In rooms like the kitchen, where people are always moving about, there is no fixed location for listening and in this case it makes more sense to opt for a less complex mono connection rather than 2 stereo speakers.
The five pillars of home networking: mobility, ubiquity, ease-of-use, performance and reliability.
Here are a few short white papers to help you avoid problems with overheating components in your home theater installations.
Quick, accurate determination of cable length and line continuity testing using hand-held cable length instruments brings value to the cable installer, the contractor, and the customer during installation, trouble-shooting and routine maintenance cabling jobs.
Much of the demand we see for signal boosters is for commercial buildings that are so well built that the cell signal can't penetrate inside. In most situations, we're able to quickly and easily install these systems with little or no disruption to the daily workflow and without unsightly equipment.
It wasn't too long ago that a network was only used for computers. Then home automation manufacturers started using WiFi as the wireless connection of choice. "No problem", we thought, just get a network router/switch/wireless access point at the local Best Buy and you're good to go...Not!
I found myself at the ripe old age of 61, sitting in a cabin in Wisconsin, wondering how to incorporate a dedicated home theater into an open living-dining-kitchen area. To further complicate the situation, it couldn't just be any home theater - after all, I had my reputation to consider. It had to be dynamic, unique and most of all - hidden.
At first a shower TV seems like a needless luxury...but then the more you think about it, it starts to makes sense, doesn't it? We all lead busy lives and spare time is at a premium. Unless you are like my father who brags about taking 3-minute showers, you probably like to linger in the shower as the hot water relaxes you.
Hidden Vision specializes in versatile, easy to install TV mounts that can uniquely hide your television. Offering three models called the "Flip-Around," the "Standard Flip-Out," and the "Extended Flip-Out" we are sure to have a solution for hiding your TV in any room.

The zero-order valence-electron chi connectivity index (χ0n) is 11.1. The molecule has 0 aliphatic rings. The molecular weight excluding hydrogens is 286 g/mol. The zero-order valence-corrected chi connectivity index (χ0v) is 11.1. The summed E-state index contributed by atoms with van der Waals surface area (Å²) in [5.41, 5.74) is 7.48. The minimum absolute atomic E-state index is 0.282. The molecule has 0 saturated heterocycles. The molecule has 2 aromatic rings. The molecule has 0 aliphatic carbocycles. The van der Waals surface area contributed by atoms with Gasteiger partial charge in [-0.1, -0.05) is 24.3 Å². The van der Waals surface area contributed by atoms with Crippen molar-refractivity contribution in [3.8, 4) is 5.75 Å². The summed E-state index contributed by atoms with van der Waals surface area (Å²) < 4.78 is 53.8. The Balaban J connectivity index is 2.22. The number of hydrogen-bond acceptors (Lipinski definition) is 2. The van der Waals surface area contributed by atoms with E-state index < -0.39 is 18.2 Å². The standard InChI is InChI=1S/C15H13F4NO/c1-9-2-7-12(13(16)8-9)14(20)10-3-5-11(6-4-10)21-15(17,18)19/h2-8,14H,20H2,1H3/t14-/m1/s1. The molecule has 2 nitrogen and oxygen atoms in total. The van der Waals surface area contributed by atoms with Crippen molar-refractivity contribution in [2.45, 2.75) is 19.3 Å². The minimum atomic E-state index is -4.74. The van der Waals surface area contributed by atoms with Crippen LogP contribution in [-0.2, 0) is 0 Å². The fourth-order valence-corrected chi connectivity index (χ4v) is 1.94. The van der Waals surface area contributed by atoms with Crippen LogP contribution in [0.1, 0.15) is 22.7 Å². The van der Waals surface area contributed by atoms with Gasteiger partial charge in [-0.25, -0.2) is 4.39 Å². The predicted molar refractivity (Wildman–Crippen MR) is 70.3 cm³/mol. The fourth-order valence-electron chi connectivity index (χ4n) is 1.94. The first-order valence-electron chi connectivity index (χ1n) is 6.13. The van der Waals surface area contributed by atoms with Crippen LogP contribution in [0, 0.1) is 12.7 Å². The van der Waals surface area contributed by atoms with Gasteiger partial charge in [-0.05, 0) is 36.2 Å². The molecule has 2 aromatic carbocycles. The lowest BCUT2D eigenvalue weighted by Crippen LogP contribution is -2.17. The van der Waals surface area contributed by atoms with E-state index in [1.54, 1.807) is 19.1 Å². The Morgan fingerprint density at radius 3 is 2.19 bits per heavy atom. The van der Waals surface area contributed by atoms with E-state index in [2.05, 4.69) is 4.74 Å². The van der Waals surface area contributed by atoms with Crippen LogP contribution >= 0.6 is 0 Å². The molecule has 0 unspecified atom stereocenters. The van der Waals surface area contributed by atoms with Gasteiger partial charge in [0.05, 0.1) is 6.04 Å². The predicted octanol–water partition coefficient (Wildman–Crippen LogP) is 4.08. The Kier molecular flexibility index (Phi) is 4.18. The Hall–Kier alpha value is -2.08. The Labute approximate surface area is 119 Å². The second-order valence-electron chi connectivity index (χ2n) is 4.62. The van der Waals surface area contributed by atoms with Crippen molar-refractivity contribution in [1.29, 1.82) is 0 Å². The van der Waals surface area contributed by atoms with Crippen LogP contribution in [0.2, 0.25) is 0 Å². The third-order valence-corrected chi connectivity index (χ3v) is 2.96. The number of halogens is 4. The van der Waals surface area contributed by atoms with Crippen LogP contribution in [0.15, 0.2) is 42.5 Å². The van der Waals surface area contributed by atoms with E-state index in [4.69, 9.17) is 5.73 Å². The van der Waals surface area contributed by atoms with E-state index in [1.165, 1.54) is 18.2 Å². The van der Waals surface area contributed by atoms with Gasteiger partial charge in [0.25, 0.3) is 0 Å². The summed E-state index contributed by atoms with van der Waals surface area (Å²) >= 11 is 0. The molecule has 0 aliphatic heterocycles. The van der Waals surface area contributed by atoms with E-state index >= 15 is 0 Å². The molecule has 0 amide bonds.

All too often, the contractors leave and there's a "room" in the basement for the home theater. The drywall's, up; the floors are down; then you get stuck. All too often, this is the (too late) point the home theater designer gets the call. See how it should be done.
Active Thermal Management's CEO, Frank Federman, explains how to deal with challenging cooling projects
One feature common to stand-alone and built-in enclosures is the presence of a door, ensuring that the audio and video components inside the cabinet will have very little (meaning "no") ventilation unless the designer or installer "makes it happen"
It's not uncommon for a new subwoofer owner to have problems getting the subwoofer to produce audible output. More often than not, it's usually a matter of choosing the right menu items in the AV receiver, but there are some simple tests you can make to ensure that the subwoofer itself is activating properly and producing output.
We're frequently (OK, sometimes) asked "Is it better to push cool air into a cabinet or pull the hot air out?" Other FAQ's ask whether all (there's usually more than one) fans should push or pull, or should you use half for each function. There are a few fundamentals to remember when you're planning to ventilate a cabinet, closet, video projector enclosure, etc.
Home theater fans, audiophiles, and newcomers alike all have one goal in mind: to make their home theater or reproduced music sound better. It's the engine driving most of our loudspeaker and equipment purchases, which is hardly surprising. After all, it's an amazing era we live in where a savvy consumer can assemble some good loudspeakers, an amplifier and CD/DVD or Blu-ray player and achieve sound reproduction or home theater that can often rival or surpass the real thing, and do it in the comfort of your own home.
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VMP's new ERVR Series of Vertical Equipment Racks are available in 1U, 2U, and 4U configurations, and are now shipping. For installation applications that lack the space for conventional floor or wall cabinets, such as in smaller security IT rooms and offices, this innovative compact solution provides plenty of versatility. The series accommodates rack equipment of any depth; equipment can be wall mounted vertically or under a desk horizontally; standard 10-32 threading; fold out design reduces packaging and shipping; steel construction; load capacity - 150 lbs.; black finish; ER-VR4U: 4U; ER-VR2U: 2U; ER-VR1U: 1U The versatile ERVR series gives you a flexible, reliable and affordable solution for all of your limited space installations requiring up to a 150 lb. weight capacity. Simple in design but rugged in construction, it's tough enough for even your most challenging applications.